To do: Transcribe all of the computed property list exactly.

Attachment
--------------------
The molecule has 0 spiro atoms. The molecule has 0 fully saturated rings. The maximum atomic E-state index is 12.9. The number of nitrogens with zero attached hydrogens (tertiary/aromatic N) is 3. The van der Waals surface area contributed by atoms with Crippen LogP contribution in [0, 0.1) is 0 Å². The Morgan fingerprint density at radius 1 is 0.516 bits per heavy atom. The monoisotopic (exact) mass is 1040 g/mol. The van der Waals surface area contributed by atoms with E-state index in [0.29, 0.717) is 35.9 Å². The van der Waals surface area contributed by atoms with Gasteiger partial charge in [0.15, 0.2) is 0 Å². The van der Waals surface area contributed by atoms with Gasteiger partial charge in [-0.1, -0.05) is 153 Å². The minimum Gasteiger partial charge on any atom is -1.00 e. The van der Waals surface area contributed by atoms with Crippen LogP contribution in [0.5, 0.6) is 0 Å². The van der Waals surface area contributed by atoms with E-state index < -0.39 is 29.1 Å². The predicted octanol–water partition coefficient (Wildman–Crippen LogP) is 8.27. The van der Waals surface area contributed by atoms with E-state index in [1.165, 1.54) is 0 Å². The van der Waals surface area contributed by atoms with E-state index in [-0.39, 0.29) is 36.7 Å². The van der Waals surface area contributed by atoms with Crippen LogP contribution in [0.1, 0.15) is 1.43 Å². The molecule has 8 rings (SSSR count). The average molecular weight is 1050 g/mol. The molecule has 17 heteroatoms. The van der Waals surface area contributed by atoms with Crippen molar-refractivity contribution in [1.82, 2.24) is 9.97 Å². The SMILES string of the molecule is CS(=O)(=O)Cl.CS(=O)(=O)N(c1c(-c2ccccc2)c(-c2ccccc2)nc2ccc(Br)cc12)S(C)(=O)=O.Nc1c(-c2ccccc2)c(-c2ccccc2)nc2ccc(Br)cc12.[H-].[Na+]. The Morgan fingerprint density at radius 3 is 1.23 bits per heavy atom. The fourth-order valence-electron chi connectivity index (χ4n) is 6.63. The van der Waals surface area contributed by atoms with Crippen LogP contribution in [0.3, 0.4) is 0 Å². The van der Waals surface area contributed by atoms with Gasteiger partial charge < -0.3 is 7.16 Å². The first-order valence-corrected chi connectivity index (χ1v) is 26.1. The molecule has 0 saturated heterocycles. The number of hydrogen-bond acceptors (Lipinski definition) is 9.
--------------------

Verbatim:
The molecule has 0 spiro atoms. The molecule has 0 fully saturated rings. The maximum atomic E-state index is 12.9. The number of nitrogens with zero attached hydrogens (tertiary/aromatic N) is 3. The van der Waals surface area contributed by atoms with Crippen LogP contribution in [0, 0.1) is 0 Å². The Morgan fingerprint density at radius 1 is 0.516 bits per heavy atom. The monoisotopic (exact) mass is 1040 g/mol. The van der Waals surface area contributed by atoms with E-state index in [0.29, 0.717) is 35.9 Å². The van der Waals surface area contributed by atoms with Gasteiger partial charge in [0.15, 0.2) is 0 Å². The van der Waals surface area contributed by atoms with Gasteiger partial charge in [-0.1, -0.05) is 153 Å². The minimum Gasteiger partial charge on any atom is -1.00 e. The van der Waals surface area contributed by atoms with Crippen LogP contribution in [0.5, 0.6) is 0 Å². The van der Waals surface area contributed by atoms with E-state index < -0.39 is 29.1 Å². The predicted octanol–water partition coefficient (Wildman–Crippen LogP) is 8.27. The van der Waals surface area contributed by atoms with E-state index in [1.165, 1.54) is 0 Å². The van der Waals surface area contributed by atoms with E-state index in [-0.39, 0.29) is 36.7 Å². The van der Waals surface area contributed by atoms with Crippen LogP contribution in [0.1, 0.15) is 1.43 Å². The molecule has 8 rings (SSSR count). The average molecular weight is 1050 g/mol. The molecule has 17 heteroatoms. The van der Waals surface area contributed by atoms with Crippen molar-refractivity contribution in [1.82, 2.24) is 9.97 Å². The SMILES string of the molecule is CS(=O)(=O)Cl.CS(=O)(=O)N(c1c(-c2ccccc2)c(-c2ccccc2)nc2ccc(Br)cc12)S(C)(=O)=O.Nc1c(-c2ccccc2)c(-c2ccccc2)nc2ccc(Br)cc12.[H-].[Na+]. The Morgan fingerprint density at radius 3 is 1.23 bits per heavy atom. The fourth-order valence-electron chi connectivity index (χ4n) is 6.63. The van der Waals surface area contributed by atoms with Crippen LogP contribution in [0.3, 0.4) is 0 Å². The van der Waals surface area contributed by atoms with Gasteiger partial charge < -0.3 is 7.16 Å². The first-order valence-corrected chi connectivity index (χ1v) is 26.1. The molecule has 0 saturated heterocycles. The number of hydrogen-bond acceptors (Lipinski definition) is 9.